“In the isolated mountain villages of their Laotian homeland, cooking was… the stuff of tradition, not the written word. Good Hmong cooks learned from their elders which ingredients to use, and how much of each, by sight, feel, and taste. Recipes were never written down and followed ‘to the letter.’ Cooking, like other Hmong arts and crafts, came ‘from the heart.'”
(From Cooking from the Heart: The Hmong Kitchen in America by Sami Scripter and Sheng Yang, published this month by the University of Minnesota Press ($29.95; 248 pages, hardcover with color photos, available at Hmong ABC Bookstore at 298 University Ave. W in St. Paul).
Sheng Yang, and her parents and four siblings, immigrated to the United States — first to Kentucky, then Oklahoma, and then, Oregon — in 1979, when she was nine. Sami Scripter, married and tending to her growing family, was Sheng’s neighbor in Portland, OR. Sami worked as an educator at Sheng’s elementary school. Speaking to a small audience at the Hmong Cultural Center in St. Paul on Thursday, Scripter recalls, “One year you didn’t know what Hmong was, and the next year a quarter of the children in school were Hmong.”
Yang says that over the years their “two families have become almost one.” Scripter adds, “We got to know each other the way neighbors know each other.” They gardened together in the Scripter’s backyard using seeds Sheng’s mother had carried from Laos and Thailand. Sami taught Sheng and her mother how to preserve raspberry jam.
As a sixth grader, to improve her English, Sheng lived with the Scripters, rooming with Sami’s daughter, Emily, in a bunk bed Don Scripter built for the two girls. “Sami learned to cook rice the Hmong way using an hourglass-shaped pot and woven basket steamer, and Sheng learned how to make… meatloaf, baked potatoes, and peach pie,” the authors write.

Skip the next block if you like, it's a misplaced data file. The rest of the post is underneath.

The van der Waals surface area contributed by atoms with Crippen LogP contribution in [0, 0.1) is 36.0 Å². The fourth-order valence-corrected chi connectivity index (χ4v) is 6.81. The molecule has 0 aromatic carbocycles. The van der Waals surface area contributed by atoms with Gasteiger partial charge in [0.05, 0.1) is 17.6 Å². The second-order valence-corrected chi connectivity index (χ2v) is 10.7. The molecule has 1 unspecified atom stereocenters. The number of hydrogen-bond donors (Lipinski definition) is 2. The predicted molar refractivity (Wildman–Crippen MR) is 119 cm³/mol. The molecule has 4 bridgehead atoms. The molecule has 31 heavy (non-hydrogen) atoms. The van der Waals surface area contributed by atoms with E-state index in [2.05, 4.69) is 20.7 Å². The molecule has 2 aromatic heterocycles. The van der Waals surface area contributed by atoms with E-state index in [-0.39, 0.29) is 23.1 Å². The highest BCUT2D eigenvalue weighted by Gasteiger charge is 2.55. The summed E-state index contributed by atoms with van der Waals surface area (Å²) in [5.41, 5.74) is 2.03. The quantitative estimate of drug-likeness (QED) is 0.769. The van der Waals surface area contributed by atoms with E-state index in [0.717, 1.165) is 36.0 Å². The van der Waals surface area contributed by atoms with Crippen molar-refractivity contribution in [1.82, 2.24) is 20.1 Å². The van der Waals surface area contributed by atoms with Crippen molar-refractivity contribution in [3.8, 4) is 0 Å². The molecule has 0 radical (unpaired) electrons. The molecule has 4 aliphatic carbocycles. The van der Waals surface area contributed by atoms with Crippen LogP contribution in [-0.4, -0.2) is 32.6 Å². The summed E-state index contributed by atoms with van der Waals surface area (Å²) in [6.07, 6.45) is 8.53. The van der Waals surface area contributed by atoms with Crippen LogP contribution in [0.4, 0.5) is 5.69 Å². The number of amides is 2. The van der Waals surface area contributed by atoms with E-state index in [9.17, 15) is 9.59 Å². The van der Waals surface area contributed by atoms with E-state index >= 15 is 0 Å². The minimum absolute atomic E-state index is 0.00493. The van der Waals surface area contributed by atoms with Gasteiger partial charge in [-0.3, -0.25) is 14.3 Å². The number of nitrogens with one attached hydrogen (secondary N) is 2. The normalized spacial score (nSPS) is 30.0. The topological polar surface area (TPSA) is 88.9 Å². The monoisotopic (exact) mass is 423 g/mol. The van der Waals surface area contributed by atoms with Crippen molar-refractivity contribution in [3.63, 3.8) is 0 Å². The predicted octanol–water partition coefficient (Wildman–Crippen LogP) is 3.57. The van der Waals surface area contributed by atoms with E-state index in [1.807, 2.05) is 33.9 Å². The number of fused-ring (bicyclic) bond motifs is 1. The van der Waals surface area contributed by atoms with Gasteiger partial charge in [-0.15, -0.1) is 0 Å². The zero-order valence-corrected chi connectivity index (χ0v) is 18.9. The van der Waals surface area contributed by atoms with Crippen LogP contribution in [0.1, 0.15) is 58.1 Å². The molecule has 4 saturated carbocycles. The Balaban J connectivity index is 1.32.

Out of their friendship and years of cooking together and jotting down ingredients grew Cooking from the Heart, which is as much a “celebration of Hmong culture as it is lived in the United States” as it is a cookbook, Yang says. “We wanted to remember who we are… to store the heritage and cooking and pass it down to our children to keep and treasure for years to come.” Scripter adds: “There are many ways of remembering: the Hmong oral tradition is one way; the paj ntaub [Hmong embroidery, pronounced “pa dao”] that women sew is another way. And a cookbook is a way.”
In their book, Scripter and Yang touch on eating etiquette and table settings; herbal medicine and healing traditions; and weddings, New Year’s, and funeral customs, and the role food plays in each. Of funerals, the authors write: “The haunting notes of a Hmong bamboo pipe, called a qeej [pronounced keel, pulling your lips tight and speaking almost from your throat], and the rhythmic tum, tum, tum of a special wooden drum constructed exclusively for the service pervade the atmosphere of a traditional funeral.” (Txu Zong Yang plays the qeej and performs the complex dance movements in the photo to the right).
“Three times a day a gong signals meals for all attendees. The deceased is symbolically fed. Then everyone attending the funeral is also fed… It is common for a family to have one or more cows or buffalo butchered and cooked each day to feed the crowd. Cauldrons of boiling meat… are prepared. Mountains of rice are steamed… As with many rituals and events, food is an essential component contributing to the solidarity of Hmong people.” The authors devote an entire chapter, “Cooking for a Crowd,” to dishes commonly served at Hmong gatherings.
The book is sprinkled with Hmong poetry and essays, such as May Lee-Yang’s “The Year My Family Decided Not to Have Papaya Salad and Egg Rolls for Thanksgiving,” that convey the joys and challenges of growing up Hmong in America.
One side-bar, Ka’s Journal, tells the story of a Hmong woman who, unbeknownst to her family, painstakingly recorded the events of her life, including drawings of Hmong cooking tools, in a spiral-bound notebook she kept in a basket under her bed, wrapped in a skirt. Her children discovered Ka’s journal only after her funeral.